Lada Dance spent four years with Svirsky and they had two children, Ilya and Liza. The boy took after his father a lot. Lada told about it in her interviews '' One day my son appeared in the kindergarten with the words ''Hello, kids, it's me, Ilya Svirsky, came to see you!''. Once, riding in a car Ilya, who was then two years old, was asleep in the backseat. When the car shook he said to a driver ''Careful, it's ME you are carrying!'' The car shook once again and Ilya cried ''I said, careful, or I'll give you the sack!''.
At the beginning of 2002 the couple divorced. Lada Dance was left virtually penniless.
Source: Forum bankir.ru, 23 December 2003
In 2004 clients of Creditanstalt company, Austria, asked Pavel Svirsky to return 27.5 million shares of Gazprom stolen from them in 1999. It was found that the shares were placed into the accounts of companies controlled by the United Financial Group. In summer 2004 State Duma deputy Yuri Saveliev blamed the group for illegal selling of 6.5% of Gazprom's shares. The United Financial Group put his accusations down to Sigma's scheming. Svirsky's managers, in turn, said that they ''do not work on the stock market at all''. The scandal was hushed up, but shares of Gazprom once fell by 12.5% which resulted in $ 3.3 billion damage to the state-owned share. Police failed to sort the case out.
Source: M.Delyagin. Raiding: dirty business. Russia, Moscow, 2006. P. 34
After a brief stay in the detention centre Svirsky left the post in the Federal Food Market Regulation Agency ''at his own request'' and got engaged in hostile takeovers of enterprises specializing in different fields. In 2002 he founded Sigma investment consulting group for this purpose.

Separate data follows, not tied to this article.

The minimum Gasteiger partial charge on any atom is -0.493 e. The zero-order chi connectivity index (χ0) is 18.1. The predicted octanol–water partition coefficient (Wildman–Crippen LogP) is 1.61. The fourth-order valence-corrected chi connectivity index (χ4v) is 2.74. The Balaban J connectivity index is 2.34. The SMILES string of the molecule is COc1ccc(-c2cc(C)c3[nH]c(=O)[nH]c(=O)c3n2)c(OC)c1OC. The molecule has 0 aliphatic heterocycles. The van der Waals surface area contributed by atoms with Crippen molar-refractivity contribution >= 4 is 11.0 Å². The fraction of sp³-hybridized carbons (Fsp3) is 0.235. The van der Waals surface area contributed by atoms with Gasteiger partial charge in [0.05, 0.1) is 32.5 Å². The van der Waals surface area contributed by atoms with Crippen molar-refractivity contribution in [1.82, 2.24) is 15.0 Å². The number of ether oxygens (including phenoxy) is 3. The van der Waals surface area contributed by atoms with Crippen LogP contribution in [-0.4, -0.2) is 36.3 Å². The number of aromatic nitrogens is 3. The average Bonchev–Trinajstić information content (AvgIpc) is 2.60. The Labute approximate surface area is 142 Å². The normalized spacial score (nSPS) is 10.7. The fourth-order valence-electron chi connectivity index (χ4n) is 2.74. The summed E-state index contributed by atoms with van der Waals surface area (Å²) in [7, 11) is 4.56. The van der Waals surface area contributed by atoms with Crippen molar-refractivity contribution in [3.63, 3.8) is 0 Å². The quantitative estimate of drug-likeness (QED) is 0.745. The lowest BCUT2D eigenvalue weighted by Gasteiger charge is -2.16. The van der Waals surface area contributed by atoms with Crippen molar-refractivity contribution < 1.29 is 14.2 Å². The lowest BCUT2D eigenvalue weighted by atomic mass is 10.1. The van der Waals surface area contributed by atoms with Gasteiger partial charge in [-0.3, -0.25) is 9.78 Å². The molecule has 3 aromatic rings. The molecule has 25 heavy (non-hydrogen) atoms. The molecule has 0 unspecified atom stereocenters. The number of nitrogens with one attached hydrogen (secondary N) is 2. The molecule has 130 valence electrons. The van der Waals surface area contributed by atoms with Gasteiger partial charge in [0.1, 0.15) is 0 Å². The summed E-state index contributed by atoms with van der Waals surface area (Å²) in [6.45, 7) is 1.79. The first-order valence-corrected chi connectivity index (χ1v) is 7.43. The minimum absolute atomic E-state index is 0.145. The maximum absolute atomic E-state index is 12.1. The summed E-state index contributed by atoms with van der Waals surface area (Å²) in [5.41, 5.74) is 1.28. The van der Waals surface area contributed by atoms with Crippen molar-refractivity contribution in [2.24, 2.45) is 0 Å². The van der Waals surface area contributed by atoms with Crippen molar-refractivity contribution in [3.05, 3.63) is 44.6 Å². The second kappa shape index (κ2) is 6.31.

Svirsky himself not once said that he was like Richard Gere's character in Pretty Woman. Nonetheless, he always emphasized that ''we have different conditions in Russia'' and ''the trade is unhealthy here''. As a result of ''unhealthy trade'', by February 2006 Svirsky had committed at least seven attempts of hostile takeovers, failed or successful. Svirsky got away with all the violations.
The largest enterprises that suffered from Svirsky's activity were Red boilermaker boiler manufacturing company, Kropotkinsky and Labinsky oil extraction plants, SMARTS mobile operator of the Volga region. Svirsky used different schemes. For instance, once Sigma got access to the controlling stake through purchase of company's debts. And according to ''splitting scheme'', unrest among minority shareholders and working groups was fomented. Finally, Svirsky used his connections and forgery talent to falsify lists of shareholders.
Source: Kommersant Money, 9 August 2004
In 2009 Pavel Svirsky who was not doing well during the global crisis sold Sigma company to Leonid Mayevsky known to be involved in the conflict between shareholders of Megaphone siding with Alpha Group. In 2011 Sigma fell victim to another investment predator. Debts of SMARTS mobile operator of the Volga region gave cause to a hidden struggle between Sigma and Sistema analytical and financial company.
In 2010 Mayevsky arranged an agreement with the director-general of SMARTS on selling a 20% stake in Sigma in exchange for mortgage debt. However, representatives of Sistema claimed that Sigma put the right to claim a 32% stake in SMARTS in pledge to them, and applied to the court to get the shares. Managers of SMARTS, in turn, suddenly accused Sigma of raider attack and also sued for 2.44 billion compensation. As a result, Sigma was declared bankrupt and an external manager was appointed to the company.
Source: Telecom Business, 21 October 11